Which is not a conspiracy. The first rule of searching for the truth is to call things by their proper names. A conspiracy, by both legal and colloquial definition, requires agreement between the parties. Agreement requires communication (not necessarily verbal, but explicit).
If everyone on the highway drives too fast, you can argue about "everyone sharing [fundamental values] leads to effectively coordinated flock behaviour", but that still only makes it a lot of speeding tickets and not a conspiracy.

It's important to make the distinction because it changes how to approach the problem. A conspiracy you would try to shatter in a different way than you would tackle a culture problem.

Comment: validation (Score 1) 385

by Tom (#48903195) Attached to: Anonymous Asks Activists To Fight Pedophiles In 'Operation Deatheaters'

the ongoing work, which has been divided into three steps.

None of which is validation of the information.

It'll be interesting to watch how much of this is going to end up being disclosure, how much a witch hunt and how much targeted disinformation. It's already far too popular to destroy peoples' lives by accusing them of kiddie porn, now you can make an anonymous account on Github and add your enemies.

We seem to forget too often that the more vile the crime, the more sure you need to be that you actually have the guilty party. Falsely accusing someone of a petty theft is bad, but it will be forgotten. Falsely accusing someone of murder, rape or kiddie porn, not so much.

Comment: Maybe its not Pascal its pascal people (Score 1) 458

by EmperorOfCanada (#48901725) Attached to: Ask Slashdot: Is Pascal Underrated?
Pascal is one of those languages like Powerbuilder and even Java that people learn the one language and then drag it through the decades kicking and screaming. At least with Java the language is being kept somewhat fresh but I don't think there is much I respect less in the computer world than a one language programmer.

Comment: Re:Jesus, we're fucked. (Score 1) 346

by swillden (#48899049) Attached to: Americans Support Mandatory Labeling of Food That Contains DNA

The fact that so many of us didn't get any chemistry is vindication of the statement that we're fucked [...] Everyone should be getting basic chemistry and biology, like it or not.

Meh. I took two years of chemistry in high school (second was AP). It was okay, and I suppose it's been marginally useful. I'm not sure everyone needs more chemistry than is taught in seventh and eighth grade science class, though... atoms and molecules, a bit about chemical reactions, an overview of the periodic table, including a basic notion of what the columns mean, a brief discussion of the ideal gas law, etc. I think that's sufficient for most. Stoichiometry, understanding valence shells, etc... not so much. The general structure is crucial. The details, including the construction of chemical names, really isn't.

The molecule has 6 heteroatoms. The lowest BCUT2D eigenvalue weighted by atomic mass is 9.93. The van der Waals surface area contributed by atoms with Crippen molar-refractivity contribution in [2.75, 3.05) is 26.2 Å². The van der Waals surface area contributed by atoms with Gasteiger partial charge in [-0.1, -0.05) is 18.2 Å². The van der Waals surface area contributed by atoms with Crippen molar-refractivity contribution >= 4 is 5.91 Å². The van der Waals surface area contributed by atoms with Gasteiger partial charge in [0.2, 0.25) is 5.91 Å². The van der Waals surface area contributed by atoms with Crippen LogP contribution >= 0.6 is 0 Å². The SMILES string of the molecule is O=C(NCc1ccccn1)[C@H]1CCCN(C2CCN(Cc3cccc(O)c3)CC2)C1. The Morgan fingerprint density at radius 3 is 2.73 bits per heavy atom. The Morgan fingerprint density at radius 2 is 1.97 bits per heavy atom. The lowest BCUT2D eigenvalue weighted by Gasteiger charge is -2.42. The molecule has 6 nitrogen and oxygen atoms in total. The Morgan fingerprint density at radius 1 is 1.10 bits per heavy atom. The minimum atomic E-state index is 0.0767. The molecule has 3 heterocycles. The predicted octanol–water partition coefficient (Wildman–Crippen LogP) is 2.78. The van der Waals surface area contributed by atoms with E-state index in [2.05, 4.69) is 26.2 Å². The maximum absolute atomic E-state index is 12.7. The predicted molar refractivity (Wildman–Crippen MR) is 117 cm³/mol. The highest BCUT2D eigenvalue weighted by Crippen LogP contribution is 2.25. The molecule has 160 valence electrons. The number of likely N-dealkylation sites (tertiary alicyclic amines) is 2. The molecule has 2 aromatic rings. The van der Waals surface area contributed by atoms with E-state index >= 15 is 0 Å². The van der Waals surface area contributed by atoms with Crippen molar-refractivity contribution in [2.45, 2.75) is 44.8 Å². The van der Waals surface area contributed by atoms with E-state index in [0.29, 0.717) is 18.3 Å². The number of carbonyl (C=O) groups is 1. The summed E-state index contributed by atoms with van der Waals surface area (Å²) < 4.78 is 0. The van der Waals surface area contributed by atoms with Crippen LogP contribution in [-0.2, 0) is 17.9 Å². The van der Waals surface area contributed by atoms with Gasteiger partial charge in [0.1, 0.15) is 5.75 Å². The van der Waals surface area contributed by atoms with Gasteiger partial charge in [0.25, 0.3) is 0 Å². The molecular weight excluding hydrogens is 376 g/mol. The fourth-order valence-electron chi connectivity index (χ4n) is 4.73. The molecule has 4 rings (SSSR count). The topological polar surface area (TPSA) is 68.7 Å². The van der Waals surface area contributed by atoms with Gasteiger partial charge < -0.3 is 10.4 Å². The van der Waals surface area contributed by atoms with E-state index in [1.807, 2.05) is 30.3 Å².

What's more important, and not taught very well at all, is the theory and operation of the scientific method as a whole. I discovered a while ago that my wife -- who has a BS in biology and taught junior and high school science -- didn't really understand the scientific method. Specifically, she didn't understand the distinction between hypothesis and prediction, or why it matters, and didn't fully understand the critical nature of falsifiability and its implication that science is and always will be a series of successive approximations to the truth, never achieving perfect truth, yet being by far the most effective tool we have for getting ever closer to it.

Comment: Re:Just for fun (Score 1) 346

by swillden (#48898963) Attached to: Americans Support Mandatory Labeling of Food That Contains DNA

Yanno, next time you are feeling pedantic ya might want to do a more thorough job of it.

However, in computer enthusiast circles in the late 20th century and early 21st, the non-standard viri form (sometimes even virii) was well-attested, generally in the context of computer viruses.[2]

The AC addressed this point quite well, so I'll let his comment stand.

I'd like to reply to the rest of your post but you didn't seem to say anything.

Your reading comprehension needs work, then. But I'll summarize: I was agreeing with you.

The number of UNIX installations has grown to 10, with more expected. -- The Unix Programmer's Manual, 2nd Edition, June 1972